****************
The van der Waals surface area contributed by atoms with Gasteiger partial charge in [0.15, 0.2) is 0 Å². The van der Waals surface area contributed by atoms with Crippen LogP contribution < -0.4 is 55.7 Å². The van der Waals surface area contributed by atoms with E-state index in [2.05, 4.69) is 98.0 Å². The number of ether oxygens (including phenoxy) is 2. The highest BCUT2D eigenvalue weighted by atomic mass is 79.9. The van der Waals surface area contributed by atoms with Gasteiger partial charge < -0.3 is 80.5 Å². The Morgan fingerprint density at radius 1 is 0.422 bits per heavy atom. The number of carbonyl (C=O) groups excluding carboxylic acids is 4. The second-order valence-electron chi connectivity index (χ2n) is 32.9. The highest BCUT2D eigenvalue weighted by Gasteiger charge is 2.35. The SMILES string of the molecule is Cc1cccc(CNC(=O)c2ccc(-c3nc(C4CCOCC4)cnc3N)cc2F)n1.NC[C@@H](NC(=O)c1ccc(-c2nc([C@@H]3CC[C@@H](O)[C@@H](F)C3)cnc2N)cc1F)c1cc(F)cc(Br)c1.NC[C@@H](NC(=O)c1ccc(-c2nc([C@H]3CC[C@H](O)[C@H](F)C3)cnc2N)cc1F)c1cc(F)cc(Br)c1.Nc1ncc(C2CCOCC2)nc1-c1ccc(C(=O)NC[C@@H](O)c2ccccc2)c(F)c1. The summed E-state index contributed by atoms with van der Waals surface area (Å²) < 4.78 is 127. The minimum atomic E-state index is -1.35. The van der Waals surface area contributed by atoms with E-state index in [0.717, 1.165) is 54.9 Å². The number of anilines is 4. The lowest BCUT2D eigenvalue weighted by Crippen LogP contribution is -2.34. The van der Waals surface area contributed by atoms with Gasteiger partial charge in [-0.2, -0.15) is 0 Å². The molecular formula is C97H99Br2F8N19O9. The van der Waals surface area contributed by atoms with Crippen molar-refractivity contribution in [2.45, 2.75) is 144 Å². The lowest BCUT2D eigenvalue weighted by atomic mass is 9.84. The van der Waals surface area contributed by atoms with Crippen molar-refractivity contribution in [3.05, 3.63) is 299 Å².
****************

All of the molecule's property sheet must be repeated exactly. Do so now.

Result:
The van der Waals surface area contributed by atoms with Gasteiger partial charge in [0.15, 0.2) is 0 Å². The van der Waals surface area contributed by atoms with Crippen LogP contribution < -0.4 is 55.7 Å². The van der Waals surface area contributed by atoms with E-state index in [2.05, 4.69) is 98.0 Å². The number of ether oxygens (including phenoxy) is 2. The highest BCUT2D eigenvalue weighted by atomic mass is 79.9. The van der Waals surface area contributed by atoms with Gasteiger partial charge < -0.3 is 80.5 Å². The Morgan fingerprint density at radius 1 is 0.422 bits per heavy atom. The number of carbonyl (C=O) groups excluding carboxylic acids is 4. The second-order valence-electron chi connectivity index (χ2n) is 32.9. The highest BCUT2D eigenvalue weighted by Gasteiger charge is 2.35. The SMILES string of the molecule is Cc1cccc(CNC(=O)c2ccc(-c3nc(C4CCOCC4)cnc3N)cc2F)n1.NC[C@@H](NC(=O)c1ccc(-c2nc([C@@H]3CC[C@@H](O)[C@@H](F)C3)cnc2N)cc1F)c1cc(F)cc(Br)c1.NC[C@@H](NC(=O)c1ccc(-c2nc([C@H]3CC[C@H](O)[C@H](F)C3)cnc2N)cc1F)c1cc(F)cc(Br)c1.Nc1ncc(C2CCOCC2)nc1-c1ccc(C(=O)NC[C@@H](O)c2ccccc2)c(F)c1. The summed E-state index contributed by atoms with van der Waals surface area (Å²) < 4.78 is 127. The minimum atomic E-state index is -1.35. The van der Waals surface area contributed by atoms with E-state index in [0.717, 1.165) is 54.9 Å². The number of anilines is 4. The lowest BCUT2D eigenvalue weighted by Crippen LogP contribution is -2.34. The van der Waals surface area contributed by atoms with Gasteiger partial charge in [-0.2, -0.15) is 0 Å². The molecular formula is C97H99Br2F8N19O9. The van der Waals surface area contributed by atoms with Crippen molar-refractivity contribution in [2.45, 2.75) is 144 Å². The lowest BCUT2D eigenvalue weighted by atomic mass is 9.84. The van der Waals surface area contributed by atoms with Crippen molar-refractivity contribution in [3.05, 3.63) is 299 Å².